David Davis (1815-1886) served as an Associate Justice of the United States Supreme Court from 1862 to 1877.
Alexander Gardner and Moses P. Rice, The Supreme Court of the United States, n.d., photograph, United States Supreme Court: Portraits and Autographs, D'Angelo Law Library Rare Book Room, University of Chicago Library.
Detail from David Davis to Henry Clay Whitney, 10 December 1861, United States Supreme Court: Portraits and Autographs, D'Angelo Law Library Rare Book Room, University of Chicago Library.
Transcription of the Letter:
Saint Louis, Mo.
Decr 10, 1861.
I ought to have written you long ago, and thanked you for your attention to my affairs. I have been engaged, so laboriously, night and day, that I have had no time to write you.
I was never engaged in such an unpleasant business before. I thought that it would occupy some 3 or 4 weeks, whereas it will occupy at least 3 months.
I am very glad that you have the means to eject the Irishmen. Eject them as soon as spring opens. I am glad that you have got the lumber in a safe place. I want to meet the representatives of Mr. Colton's heirs, in Chicago, as soon as I get through here - say about the 1st of February.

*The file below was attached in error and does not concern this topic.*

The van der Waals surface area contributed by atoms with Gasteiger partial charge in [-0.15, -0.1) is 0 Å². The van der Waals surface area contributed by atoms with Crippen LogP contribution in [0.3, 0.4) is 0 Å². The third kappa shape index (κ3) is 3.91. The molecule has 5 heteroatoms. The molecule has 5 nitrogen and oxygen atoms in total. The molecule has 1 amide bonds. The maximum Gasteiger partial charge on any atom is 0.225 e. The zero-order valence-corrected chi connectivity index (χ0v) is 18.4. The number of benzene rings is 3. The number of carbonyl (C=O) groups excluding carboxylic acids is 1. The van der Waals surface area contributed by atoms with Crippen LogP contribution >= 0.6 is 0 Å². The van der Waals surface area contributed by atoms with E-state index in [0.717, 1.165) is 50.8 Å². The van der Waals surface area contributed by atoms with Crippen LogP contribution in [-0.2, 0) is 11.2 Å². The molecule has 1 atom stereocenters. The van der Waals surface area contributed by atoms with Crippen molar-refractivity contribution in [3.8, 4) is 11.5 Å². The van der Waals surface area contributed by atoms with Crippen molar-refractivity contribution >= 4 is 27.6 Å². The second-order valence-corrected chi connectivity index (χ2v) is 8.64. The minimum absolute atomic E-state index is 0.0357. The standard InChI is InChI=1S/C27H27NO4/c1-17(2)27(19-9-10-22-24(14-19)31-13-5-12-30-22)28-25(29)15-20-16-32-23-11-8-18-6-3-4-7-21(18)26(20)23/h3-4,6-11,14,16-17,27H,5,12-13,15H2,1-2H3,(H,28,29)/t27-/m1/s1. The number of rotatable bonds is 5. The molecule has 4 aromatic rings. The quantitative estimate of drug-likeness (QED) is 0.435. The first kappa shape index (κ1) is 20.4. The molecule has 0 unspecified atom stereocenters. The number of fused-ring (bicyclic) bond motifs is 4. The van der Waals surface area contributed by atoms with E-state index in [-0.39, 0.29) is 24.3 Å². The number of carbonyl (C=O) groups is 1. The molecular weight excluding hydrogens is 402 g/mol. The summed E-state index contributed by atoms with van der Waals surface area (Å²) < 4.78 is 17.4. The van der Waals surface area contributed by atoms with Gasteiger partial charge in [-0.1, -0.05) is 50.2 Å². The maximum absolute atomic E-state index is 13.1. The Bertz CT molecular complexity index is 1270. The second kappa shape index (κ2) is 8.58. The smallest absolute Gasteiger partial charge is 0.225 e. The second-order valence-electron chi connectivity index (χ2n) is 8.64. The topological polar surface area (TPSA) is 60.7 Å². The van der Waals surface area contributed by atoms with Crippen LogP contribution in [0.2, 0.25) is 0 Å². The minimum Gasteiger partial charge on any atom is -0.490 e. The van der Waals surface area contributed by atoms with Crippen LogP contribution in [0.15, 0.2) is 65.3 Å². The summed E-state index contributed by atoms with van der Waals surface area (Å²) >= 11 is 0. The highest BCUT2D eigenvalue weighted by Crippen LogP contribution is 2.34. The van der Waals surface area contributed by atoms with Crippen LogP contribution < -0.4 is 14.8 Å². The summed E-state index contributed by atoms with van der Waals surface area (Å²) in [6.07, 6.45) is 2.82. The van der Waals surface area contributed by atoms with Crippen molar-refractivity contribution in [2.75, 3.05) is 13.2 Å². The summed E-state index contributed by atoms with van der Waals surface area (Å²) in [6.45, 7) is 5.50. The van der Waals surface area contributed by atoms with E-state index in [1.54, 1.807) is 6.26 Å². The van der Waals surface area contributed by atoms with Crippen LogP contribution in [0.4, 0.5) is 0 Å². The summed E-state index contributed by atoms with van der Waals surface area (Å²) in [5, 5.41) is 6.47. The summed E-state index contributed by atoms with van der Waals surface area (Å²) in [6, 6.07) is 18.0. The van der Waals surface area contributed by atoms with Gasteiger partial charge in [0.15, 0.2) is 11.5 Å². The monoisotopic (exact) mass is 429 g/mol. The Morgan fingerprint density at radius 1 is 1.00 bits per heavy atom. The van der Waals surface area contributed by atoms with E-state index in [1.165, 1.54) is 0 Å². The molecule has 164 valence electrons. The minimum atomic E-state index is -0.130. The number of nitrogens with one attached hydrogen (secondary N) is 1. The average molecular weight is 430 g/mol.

I want to see you and them together & decide then about the [holding] in relation to the land.
I am determined to fence it, but I want to see if the land cannot be rented for five years for enough to pay taxes for the fencing also.
I would not rent it to any, except responsible parties.
Will you do me the favor to enquire, and ascertain, if responsible parties would rent for 5 years & what they would give.
Let me hear from you.
Will you be in Chicago all Winter?
Whereabouts is your office in Chicago?
What do you think about the state of the Country?
This is a very bad time to hold a convention in Illinois.
About this Document
About the Illinois Constitutional Convention of 1862
At the time that David Davis sent this letter, he was a judge on the Illinois Circuit Court for the Eighth Judicial Circuit. The convention he mentions in the letter is the Illinois Constitutional Convention of 1862 that had been organized by the Democratically-controlled Illinois legislature. The new Constitution was unpopular with the Republicans of the state, and was not ratified by the voters.
For more about the Illinois Constitutional Convention of 1862, see:
- Illinois Constitutional Convention, Journal of the Constitutional Convention of the State of Illinois (Springfield, IL: C. H. Lanphier, 1862).
- O. M. Dickerson, The Illinois Constitutional Convention of 1862 (Urbana, IL: University press, 1905).
- Drew VandeCreek, "The State Constitutional Convention of 1862," Northern Illinois University Digital Library, accessed July 17, 2019, https://digital.lib.niu.edu/illinois/civilwar/chronology3.
About Henry Clay Whitney
Henry Clay Whitney, David Davis, and Abraham Lincoln were friends and political allies who met while practicing law in the same circuit in Illinois. Whitney would later become a biographer of Lincoln. At the time that he received this letter, Whitney was serving as an Assistant U.S. Paymaster, a position to which he had been appointed by Lincoln and which he held throughout the Civil War.